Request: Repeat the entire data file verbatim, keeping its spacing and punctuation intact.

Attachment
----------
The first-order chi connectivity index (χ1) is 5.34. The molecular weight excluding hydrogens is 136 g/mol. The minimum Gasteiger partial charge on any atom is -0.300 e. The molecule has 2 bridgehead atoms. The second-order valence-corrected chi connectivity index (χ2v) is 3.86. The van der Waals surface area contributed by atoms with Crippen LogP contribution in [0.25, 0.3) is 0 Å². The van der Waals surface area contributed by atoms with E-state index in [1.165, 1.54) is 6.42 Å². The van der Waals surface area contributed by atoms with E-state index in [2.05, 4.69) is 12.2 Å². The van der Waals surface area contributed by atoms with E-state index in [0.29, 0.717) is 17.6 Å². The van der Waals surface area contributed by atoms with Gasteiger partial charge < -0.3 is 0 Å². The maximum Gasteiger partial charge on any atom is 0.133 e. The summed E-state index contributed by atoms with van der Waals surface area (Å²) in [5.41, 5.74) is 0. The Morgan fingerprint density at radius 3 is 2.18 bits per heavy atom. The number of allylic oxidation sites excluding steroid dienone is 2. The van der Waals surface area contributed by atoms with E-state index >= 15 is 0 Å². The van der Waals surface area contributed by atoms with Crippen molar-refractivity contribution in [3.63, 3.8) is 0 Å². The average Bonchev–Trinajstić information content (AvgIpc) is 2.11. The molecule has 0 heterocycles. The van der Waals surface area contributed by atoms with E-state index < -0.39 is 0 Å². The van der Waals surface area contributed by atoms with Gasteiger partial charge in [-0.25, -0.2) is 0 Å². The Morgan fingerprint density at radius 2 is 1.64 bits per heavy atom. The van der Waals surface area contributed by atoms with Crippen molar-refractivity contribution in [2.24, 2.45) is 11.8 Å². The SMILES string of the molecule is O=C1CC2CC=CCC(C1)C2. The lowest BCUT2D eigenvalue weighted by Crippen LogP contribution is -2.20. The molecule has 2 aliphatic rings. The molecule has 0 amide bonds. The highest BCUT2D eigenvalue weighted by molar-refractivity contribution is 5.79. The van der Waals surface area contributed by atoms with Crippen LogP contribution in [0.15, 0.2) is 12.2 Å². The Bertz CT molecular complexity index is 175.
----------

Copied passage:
The first-order chi connectivity index (χ1) is 5.34. The molecular weight excluding hydrogens is 136 g/mol. The minimum Gasteiger partial charge on any atom is -0.300 e. The molecule has 2 bridgehead atoms. The second-order valence-corrected chi connectivity index (χ2v) is 3.86. The van der Waals surface area contributed by atoms with Crippen LogP contribution in [0.25, 0.3) is 0 Å². The van der Waals surface area contributed by atoms with E-state index in [1.165, 1.54) is 6.42 Å². The van der Waals surface area contributed by atoms with E-state index in [2.05, 4.69) is 12.2 Å². The van der Waals surface area contributed by atoms with E-state index in [0.29, 0.717) is 17.6 Å². The van der Waals surface area contributed by atoms with Gasteiger partial charge < -0.3 is 0 Å². The maximum Gasteiger partial charge on any atom is 0.133 e. The summed E-state index contributed by atoms with van der Waals surface area (Å²) in [5.41, 5.74) is 0. The Morgan fingerprint density at radius 3 is 2.18 bits per heavy atom. The number of allylic oxidation sites excluding steroid dienone is 2. The van der Waals surface area contributed by atoms with E-state index >= 15 is 0 Å². The van der Waals surface area contributed by atoms with Crippen molar-refractivity contribution in [3.63, 3.8) is 0 Å². The average Bonchev–Trinajstić information content (AvgIpc) is 2.11. The molecule has 0 heterocycles. The van der Waals surface area contributed by atoms with E-state index < -0.39 is 0 Å². The van der Waals surface area contributed by atoms with Gasteiger partial charge in [-0.25, -0.2) is 0 Å². The Morgan fingerprint density at radius 2 is 1.64 bits per heavy atom. The van der Waals surface area contributed by atoms with Crippen molar-refractivity contribution in [2.24, 2.45) is 11.8 Å². The SMILES string of the molecule is O=C1CC2CC=CCC(C1)C2. The lowest BCUT2D eigenvalue weighted by Crippen LogP contribution is -2.20. The molecule has 2 aliphatic rings. The molecule has 0 amide bonds. The highest BCUT2D eigenvalue weighted by molar-refractivity contribution is 5.79. The van der Waals surface area contributed by atoms with Crippen LogP contribution in [0.15, 0.2) is 12.2 Å². The Bertz CT molecular complexity index is 175.